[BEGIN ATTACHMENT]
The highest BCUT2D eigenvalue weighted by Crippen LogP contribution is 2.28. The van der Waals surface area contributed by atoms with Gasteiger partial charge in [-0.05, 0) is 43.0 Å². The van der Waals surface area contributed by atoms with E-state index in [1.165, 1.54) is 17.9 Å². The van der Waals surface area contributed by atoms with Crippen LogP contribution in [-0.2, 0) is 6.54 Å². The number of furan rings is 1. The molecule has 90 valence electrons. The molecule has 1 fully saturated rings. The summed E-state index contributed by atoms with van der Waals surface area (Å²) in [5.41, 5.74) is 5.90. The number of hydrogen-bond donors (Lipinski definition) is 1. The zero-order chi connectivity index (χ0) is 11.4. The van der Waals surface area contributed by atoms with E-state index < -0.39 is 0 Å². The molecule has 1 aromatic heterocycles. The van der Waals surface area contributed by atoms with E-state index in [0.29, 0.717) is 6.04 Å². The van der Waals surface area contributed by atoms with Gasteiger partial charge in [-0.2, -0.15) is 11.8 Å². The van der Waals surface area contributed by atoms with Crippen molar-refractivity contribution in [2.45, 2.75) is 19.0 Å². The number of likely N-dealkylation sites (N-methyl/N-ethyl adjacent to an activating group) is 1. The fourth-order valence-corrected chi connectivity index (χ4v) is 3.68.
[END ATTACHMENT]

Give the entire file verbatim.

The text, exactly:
The highest BCUT2D eigenvalue weighted by Crippen LogP contribution is 2.28. The van der Waals surface area contributed by atoms with Gasteiger partial charge in [-0.05, 0) is 43.0 Å². The van der Waals surface area contributed by atoms with E-state index in [1.165, 1.54) is 17.9 Å². The van der Waals surface area contributed by atoms with Crippen LogP contribution in [-0.2, 0) is 6.54 Å². The number of furan rings is 1. The molecule has 90 valence electrons. The molecule has 1 fully saturated rings. The summed E-state index contributed by atoms with van der Waals surface area (Å²) in [5.41, 5.74) is 5.90. The number of hydrogen-bond donors (Lipinski definition) is 1. The zero-order chi connectivity index (χ0) is 11.4. The van der Waals surface area contributed by atoms with E-state index < -0.39 is 0 Å². The molecule has 1 aromatic heterocycles. The van der Waals surface area contributed by atoms with E-state index in [0.29, 0.717) is 6.04 Å². The van der Waals surface area contributed by atoms with Gasteiger partial charge in [-0.2, -0.15) is 11.8 Å². The van der Waals surface area contributed by atoms with Crippen molar-refractivity contribution in [2.45, 2.75) is 19.0 Å². The number of likely N-dealkylation sites (N-methyl/N-ethyl adjacent to an activating group) is 1. The fourth-order valence-corrected chi connectivity index (χ4v) is 3.68.